Jean-Sébastien Caux is Professor in theoretical condensed matter physics at the University of Amsterdam. A Canadian citizen, he obtained his PhD in Oxford, was postdoctoral Fellow in All Souls, and moved to the Netherlands in 2003. Besides his research activities, he is actively involved in the reform of scientific publishing. He is the founder, implementer and current chairman of open access publication portal SciPost. Jean-Sébastien reflects on the current state of play of the scientific publishing landscape and copyright’s role. He talks about the open access movement and the major hurdles or speed bumps ahead. Jean-Sébastien unravels how his personal frustrations led to the creation of SciPost and discusses the effort’s long term sustainability. He makes a plea to change the institutional mindset and move towards Diamond Open Access.  Jean-Sébastien calls for academic rebellion and gives a word of warning about the next can of worms: publishers’ surveillance operations. Finally, he concludes by encouraging his fellow academics to educate themselves about copyright and the academic publishing machine.

📌Time Stamp
⏲️[00:00] Intro
⏲️[01:39] The current state of play of the scientific publishing landscape and copyright’s role
⏲️[06:18] The open access movement and the major hurdles or speed bumps ahead
⏲️[13:05] The story behind the SciPost publishing infrastructure
⏲️[20:10] Ensuring SciPost’s long term sustainability
⏲️[26:56] A plea to change the institutional mindset and move towards Diamond Open Access
⏲️[32:50] Calling for academic rebellion and a word of warning about the next can of worms: publishers’ surveillance operations
⏲️[38:47] Hitting the ‘Wall’
⏲️[41:15] Final thoughts

📌Guest of this Episode
🎙️Jean-Sébastien Caux
Professor in theoretical condensed matter physics at the University of Amsterdam
Founder of SciPost
🌐https://jscaux.org
🐦https://twitter.com/jscaux

Catherine Stihler: Creative Commons, the EU Copyright Directive, and Civil Society’s Role

Catherine Stihler: Creative Commons, the EU Copyright Directive, and Civil Society’s Role

June 2, 2022

Catherine Stihler OBE was appointed CEO of Creative Commons, in August 2020, a non-profit organisation that helps overcome legal obstacles to advance better sharing of knowledge and creativity to address the world’s pressing challenges. She has been an international champion for openness as a legislator and practitioner for over 20 years. She was a member of the European Parliament for Scotland representing the Labour Party. At the European Parliament, she became one of Scotland’s longest-serving and most respected legislators. Prior to joining Creative Commons, she served as the CEO of the Open Knowledge Foundation. Catherine reflects on this trajectory that led her to Creative Commons and the lessons learned from the EU Copyright Directive adoption. She talks about the growing importance of Creative Commons licences and the importance of various ongoing legislative developments (e.g. AI, disinformation). She highlights the value of Creative Commons for creativity and knowledge sharing. Finally, throughout the episode she emphasises the need for the community, from libraries to civil society organisations, that are seeking a progressive copyright reform to unite and stand together in order to ensure their voice is heard by policymakers.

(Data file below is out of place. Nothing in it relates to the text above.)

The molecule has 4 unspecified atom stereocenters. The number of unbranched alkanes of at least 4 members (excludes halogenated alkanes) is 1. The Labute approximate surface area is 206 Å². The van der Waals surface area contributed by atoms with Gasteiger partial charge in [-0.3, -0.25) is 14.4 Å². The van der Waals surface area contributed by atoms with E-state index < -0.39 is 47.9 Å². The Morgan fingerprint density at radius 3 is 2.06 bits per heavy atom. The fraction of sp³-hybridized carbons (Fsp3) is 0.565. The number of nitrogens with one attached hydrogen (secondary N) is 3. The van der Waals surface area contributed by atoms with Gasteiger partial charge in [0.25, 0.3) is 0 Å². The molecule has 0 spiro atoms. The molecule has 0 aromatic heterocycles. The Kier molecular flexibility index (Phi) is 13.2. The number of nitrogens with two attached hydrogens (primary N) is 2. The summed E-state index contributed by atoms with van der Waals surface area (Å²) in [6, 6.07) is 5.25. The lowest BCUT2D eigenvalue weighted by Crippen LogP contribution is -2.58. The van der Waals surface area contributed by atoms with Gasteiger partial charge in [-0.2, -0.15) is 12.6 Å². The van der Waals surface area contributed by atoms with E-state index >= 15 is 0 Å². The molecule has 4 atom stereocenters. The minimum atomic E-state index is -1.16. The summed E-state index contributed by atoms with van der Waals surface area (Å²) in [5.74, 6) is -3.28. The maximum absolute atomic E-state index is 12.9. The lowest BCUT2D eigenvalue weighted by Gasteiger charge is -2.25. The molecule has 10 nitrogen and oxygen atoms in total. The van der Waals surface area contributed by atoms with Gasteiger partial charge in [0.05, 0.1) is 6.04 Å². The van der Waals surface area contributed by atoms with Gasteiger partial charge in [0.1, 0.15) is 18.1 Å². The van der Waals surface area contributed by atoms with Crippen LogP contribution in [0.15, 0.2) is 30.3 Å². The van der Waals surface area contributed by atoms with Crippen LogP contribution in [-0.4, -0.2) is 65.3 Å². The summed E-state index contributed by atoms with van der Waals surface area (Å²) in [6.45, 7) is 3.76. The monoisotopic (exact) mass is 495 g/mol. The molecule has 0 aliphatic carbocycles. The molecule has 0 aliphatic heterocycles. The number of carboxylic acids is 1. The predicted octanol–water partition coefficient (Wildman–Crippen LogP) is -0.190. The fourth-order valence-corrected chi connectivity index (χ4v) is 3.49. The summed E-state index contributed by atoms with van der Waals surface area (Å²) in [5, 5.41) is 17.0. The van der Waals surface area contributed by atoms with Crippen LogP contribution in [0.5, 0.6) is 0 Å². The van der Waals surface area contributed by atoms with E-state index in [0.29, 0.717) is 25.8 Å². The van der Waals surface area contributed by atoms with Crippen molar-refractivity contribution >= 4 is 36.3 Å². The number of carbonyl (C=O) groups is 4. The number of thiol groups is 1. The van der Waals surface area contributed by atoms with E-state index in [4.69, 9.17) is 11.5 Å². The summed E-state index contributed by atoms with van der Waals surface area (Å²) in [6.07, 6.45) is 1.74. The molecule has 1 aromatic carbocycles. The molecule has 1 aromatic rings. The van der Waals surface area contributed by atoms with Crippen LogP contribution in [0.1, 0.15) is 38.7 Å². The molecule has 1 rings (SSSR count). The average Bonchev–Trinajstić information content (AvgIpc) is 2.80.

📌Time Stamp
⏲️[00:00] Intro
⏲️[01:46] The road to joining Creative Commons
⏲️[09:54] Lessons learned from the EU Copyright Directive adoption
⏲️[16:26] The growing importance of Creative Commons licences
⏲️[22:14] Ongoing legislative developments and their importance
⏲️[27:51] The value of Creative Commons for creativity and knowledge sharing
⏲️[34:45] Hitting the ‘Wall’
⏲️[38:47] Final thoughts

📌Guest of this Episode
🎙️Catherine Stihler 
CEO of Creative Commons and former CEO of the Open Knowledge Foundation. She represented Scotland in the European Parliament for 20 years
https://creativecommons.org/author/catherine
https://uk.linkedin.com/in/catherine-stihler-a7b83711
https://twitter.com/c_stihler

Marc Rees: À la Française, de l’Hadopi par la copie privée, jusqu’aux algorithmes de l’Article 17

Marc Rees: À la Française, de l’Hadopi par la copie privée, jusqu’aux algorithmes de l’Article 17

May 5, 2022

Marc Rees est journaliste et rédacteur en chef de Next INpact, le site français traitant de tout ce qui est numérique, y compris les commentaires sur les questions actuelles de droit d'auteur. Il se spécialise en droit des nouvelles technologies, dont communication, LCEN, surveillance, données personnelles, et droit d’auteur. Marc est connu comme l’un des meilleurs commentateurs du droit d'auteur, dans le monde francophone. Sur notre podcast, il explique la stratégie de la France de mettre les droits d'auteur au premier plan. Il couvre le rôle de la Présidence Français dans les négociations du Digital Service Act (DSA). Marc réfléchit sur la création de l’Hadopi. Il parle passionnément à propos de la redevance copie privée et les aberrations qu'elle crée. Finalement, Marc souligne l'importance des utilisateurs dans les débats numériques et discute la responsabilité des intermédiaires techniques.